Guerlain Nahema is a perfume that I am struggling to wrap my head around. Part of the problem is that it smells nothing like the image I had built up in my head based on descriptors used over and over in the many reviews on this famous perfume, words like “lush”, “honeyed”, “sexy”, and “bombastic”. On my skin, it reads as a pale, vegetal rose choked back by a bush of oily green thorns and the pale green talc of hyacinth. In fact, it bears more than a passing resemblance to the spicy, resinous green floral of Chamade than to other perfumes in the fruity, oriental rose category such as Amouage’s Lyric Woman.
My first impression was not favorable. But I persisted, knowing that some of the classic Guerlains can take years of testing before truly understanding and loving the perfume. After weeks of sustained testing from my decant, I began to notice an interesting thing – Nahema comes alive as a rose only in its far sillage. I sprayed some on as a mid-course refresher during a family lunch, and my niece nearly swooned. “What do you smell?” I asked her. “Roses, big red roses, and maybe some fruit?”, she replied, “Definitely spices too. Oh, it is so beautiful!”
Ever since then, I’ve wondered if I am hunting the mystical rose in Nahema the same way I hunted for Mitsouko’s peach for a whole year – that is, in completely the wrong way, with my nose pressed anxiously against my wrist, like a detective looking so hard for a clue that he fails to notice the obvious. Perhaps Nahema’s rose just needs some room to breathe and unfold into being, on her own time. It’s funny, but I expected Nahema to be simpler than Mitsouko, which it is, but I hadn’t expected the main advertised note to be so damn elusive.
As always with Guerlain classics, the concentration and the vintage of the version one is testing tend to differ wildly. This certainly holds true for Nahema. I have a small decant of the 1980’s Parfum de Toilette and a 2ml bottle of the pure parfum (modern, I believe). The Parfum de Toilette is green, tart, and strident all the way through, and recalls Chamade more than anything else. Here and there in the PDT, I do catch whiffs of a pale, chalky rose and some fruit, but on the whole, it is not particularly inviting.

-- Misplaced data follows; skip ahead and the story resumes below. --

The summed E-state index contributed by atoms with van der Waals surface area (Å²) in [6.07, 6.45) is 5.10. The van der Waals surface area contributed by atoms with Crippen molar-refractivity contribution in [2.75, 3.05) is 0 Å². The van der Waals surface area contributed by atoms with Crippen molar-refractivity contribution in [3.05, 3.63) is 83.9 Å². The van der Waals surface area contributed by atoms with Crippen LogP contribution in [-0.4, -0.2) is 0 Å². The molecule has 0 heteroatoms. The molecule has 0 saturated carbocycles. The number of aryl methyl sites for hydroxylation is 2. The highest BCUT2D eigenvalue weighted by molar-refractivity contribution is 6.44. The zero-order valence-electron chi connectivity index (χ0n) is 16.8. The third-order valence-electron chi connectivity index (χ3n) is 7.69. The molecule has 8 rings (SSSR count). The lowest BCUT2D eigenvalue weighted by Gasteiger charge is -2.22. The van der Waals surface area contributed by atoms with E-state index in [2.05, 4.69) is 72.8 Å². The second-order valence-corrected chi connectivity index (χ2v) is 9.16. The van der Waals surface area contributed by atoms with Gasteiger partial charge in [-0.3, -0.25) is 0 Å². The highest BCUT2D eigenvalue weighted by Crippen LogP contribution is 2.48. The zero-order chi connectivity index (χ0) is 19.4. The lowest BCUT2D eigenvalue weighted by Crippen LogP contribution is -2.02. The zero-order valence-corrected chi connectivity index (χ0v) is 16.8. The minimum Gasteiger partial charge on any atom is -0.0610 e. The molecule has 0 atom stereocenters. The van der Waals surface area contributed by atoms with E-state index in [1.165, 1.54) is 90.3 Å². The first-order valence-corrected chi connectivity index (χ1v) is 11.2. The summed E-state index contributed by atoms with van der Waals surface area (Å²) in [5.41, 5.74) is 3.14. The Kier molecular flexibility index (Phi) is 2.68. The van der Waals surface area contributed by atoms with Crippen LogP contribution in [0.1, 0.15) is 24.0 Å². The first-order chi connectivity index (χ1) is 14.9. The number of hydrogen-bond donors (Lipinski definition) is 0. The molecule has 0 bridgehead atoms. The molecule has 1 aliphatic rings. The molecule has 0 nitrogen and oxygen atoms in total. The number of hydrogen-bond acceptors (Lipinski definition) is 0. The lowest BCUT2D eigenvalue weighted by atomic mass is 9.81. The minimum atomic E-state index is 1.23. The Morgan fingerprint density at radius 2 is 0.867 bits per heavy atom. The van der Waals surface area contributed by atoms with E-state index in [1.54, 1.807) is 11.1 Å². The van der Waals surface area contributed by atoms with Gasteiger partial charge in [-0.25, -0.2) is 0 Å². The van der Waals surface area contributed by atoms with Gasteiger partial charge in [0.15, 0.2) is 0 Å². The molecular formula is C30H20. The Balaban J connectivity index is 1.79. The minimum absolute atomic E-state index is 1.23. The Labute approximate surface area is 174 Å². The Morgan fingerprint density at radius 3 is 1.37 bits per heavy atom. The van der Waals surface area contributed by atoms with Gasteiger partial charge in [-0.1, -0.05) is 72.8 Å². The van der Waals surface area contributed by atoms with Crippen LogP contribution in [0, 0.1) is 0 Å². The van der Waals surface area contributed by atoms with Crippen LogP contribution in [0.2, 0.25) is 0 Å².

The pure parfum is much better, and presents itself as an exuberantly fruity, winey, almost decaying rose and peach or passion fruit combination. However, it lacks the bombastic punch I had been expecting of a perfume so stuffed with different varieties of rose oils that Thierry Wasser of Guerlain thinks that if IFRA caught wind of it, it would be immediately deemed a “Weapon of Mass Destruction”. Neither the pure parfum nor the PDT give me any hint of the famous red rose dripping in honey and fruit that I’d read so much about, and longed for.
Layered, the pure parfum and the Parfum de Toilette do eventually come together to provide an image of a rose – the green talc of the poisonous hyacinth suggesting the thorns, the rotting fruit and wine of the pure parfum suggesting the petals. Luca Turin said of Nahema in the Guide that it is too complex to analyze, and that the first few minutes are like “an explosion played in reverse: a hundred disparate, torn shreds of fragrance propelled by a fierce, accelerating vortex to coalesce into a perfect form that you fancy would then walk towards you, smiling as if nothing had happened.” Reading his words, I long for his experience of Nahema, because I wanted it to be mine too – but I simply can’t match it to the polite, muted, oddly sour mixed green floral I am smelling.